# Plot fitted curves

Is there anyway in Julia to fit these data represented in the attached figure?
I want to make them smooth curves (may be exponential fit).

``````p1=plot!(dayss,numberofhealthyy,legend=false,color = :blue)
p2=plot!(dayss,numberofinfectedd,legend=false,color =:green)
p3=plot!(dayss,numberofrecoveredd,legend=false,color =  :gold )
p4=plot!(dayss,numberofsickk,legend=false,color =  :red)
``````

A general principle for fitting functions: you need to decide what model to fit to - the best thing is if you have some inkling of what the underlying truth looks like. For instance I imagine these will be sums of logistic functions?

Once you know what model to fit, you can use something like the package `LsqFit` to fit it.

Kernel regression smoothing is a possibility. An unregistered function that will do it is Econometrics/npreg.jl at main Â· mcreel/Econometrics Â· GitHub

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it is exponential fit
do you know how to write that using Lsqfit library?
I can not find clear example for exponential fit.!

Seems unlikely from the look of it, but for demonstration purposes:

``````model(x, p) = @. exp(p[1]*x + p[2]) # define a model function that takes an x-vector and a vector of fitting parameters
fit = curve_fit(model, xdata, ydata, [1.0, 1.0]) # the fourth argument is your best initial guess for `p`

@show fit.param # this is the found least-squares `p`
plot!(xdata, model(xdata, fit.param))
``````
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Is there any link or something to read from how to use different fitting functions?
Like how I know what is the best fit for my plots and what are the equations used ?

Iâ€™m a physicist, so this will be from that perspective, it might be different in other fields but:

It depends a bit on what you want to know about your data. The best way to choose is to know the answer a priori: If I throw a ball I know from Newtonian mechanics its trajectory should be a parabola,

``````model(x, p) = @. p[1] - p[2] * (x - p[3])^2
``````

Performing this fit on a set of data points, I would be able to extract things like how hard the ball was thrown and what the local gravity acceleration is. It would not (unless I have some new physical understanding of the situation) be meaningful to fit these points to some kind of gaussian or lorentzian function. For one thing, the fit is likely to be poor, but with enough noise in the measurement I might not know that. For another, it becomes a lot less clear what it would mean to extract those parameters: in my parabolic model, `g` follows from `p[2]`. In a lorentzian model the relationship is a lot less obvious.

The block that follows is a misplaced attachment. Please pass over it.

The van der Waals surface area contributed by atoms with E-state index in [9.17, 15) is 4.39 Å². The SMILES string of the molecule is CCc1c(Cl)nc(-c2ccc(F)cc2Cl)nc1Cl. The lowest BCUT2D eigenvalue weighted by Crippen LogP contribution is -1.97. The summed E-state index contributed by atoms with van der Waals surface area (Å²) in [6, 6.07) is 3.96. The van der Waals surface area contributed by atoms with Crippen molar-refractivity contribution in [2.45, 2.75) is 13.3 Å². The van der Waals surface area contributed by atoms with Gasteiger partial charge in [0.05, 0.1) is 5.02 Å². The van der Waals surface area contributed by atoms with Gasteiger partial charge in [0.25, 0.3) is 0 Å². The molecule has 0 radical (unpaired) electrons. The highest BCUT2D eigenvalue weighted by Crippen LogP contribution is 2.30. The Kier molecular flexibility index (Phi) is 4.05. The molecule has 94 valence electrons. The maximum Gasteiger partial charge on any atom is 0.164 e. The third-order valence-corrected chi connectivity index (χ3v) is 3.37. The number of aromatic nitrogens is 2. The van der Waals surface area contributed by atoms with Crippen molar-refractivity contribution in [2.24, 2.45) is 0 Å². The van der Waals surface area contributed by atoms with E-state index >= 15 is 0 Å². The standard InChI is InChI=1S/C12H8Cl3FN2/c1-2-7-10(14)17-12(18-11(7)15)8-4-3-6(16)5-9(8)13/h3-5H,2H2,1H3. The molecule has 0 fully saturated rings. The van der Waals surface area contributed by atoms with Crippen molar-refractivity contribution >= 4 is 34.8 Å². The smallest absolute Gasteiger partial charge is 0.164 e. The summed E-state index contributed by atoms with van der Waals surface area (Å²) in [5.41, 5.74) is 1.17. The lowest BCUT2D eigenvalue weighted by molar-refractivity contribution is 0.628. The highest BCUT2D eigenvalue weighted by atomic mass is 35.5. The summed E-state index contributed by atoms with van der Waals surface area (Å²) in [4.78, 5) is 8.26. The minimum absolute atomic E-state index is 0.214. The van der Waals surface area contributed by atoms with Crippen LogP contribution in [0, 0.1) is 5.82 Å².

If you donâ€™t know in advance, you can follow something called the smallest viable degree method. Here youâ€™re cheating a bit by fitting a function, comparing it to your data, and increasing the complexity of your function until the fit is good without being overfitted. Works very well for polynomial model functions.

You can also look at the shape and, with some experience, make educated guesses as to what functions might fit: If it has three fix points, try a 3d degree polynomial. If it â€¦ looks gaussian: try a gaussian. Sigmoids (S-shaped curves like your blue and yellow ones) might be arctan functions, logistic functions or a myriad of others with discretely different properties.

In this case, my initial guess that you would want to try the logistic function was a combination of the methods above: Two of your curves look sigmoid, and a sigmoid in epidemiology is often a logistic map (from my very limited experience). If you can find one that fits, its parameters will map well to interesting characteristics like â€śgrowth rateâ€ť, â€śsaturation levelâ€ť and â€śinflection pointâ€ť.

Try

``````model(x, p) = @. p[1]/(1 + exp(-p[2]*(x-p[3]))
``````

`p[3]` here will be the x point halfway up the sigmoid, `p[2]` will be a measure of the growth rate, and `p[1]` will be the maximum. You can fit this to both the blue and yellow curve, where one will have a negative `p[2]`. The red curve should then be reasonably fitted by `100 - ` those two other curves.

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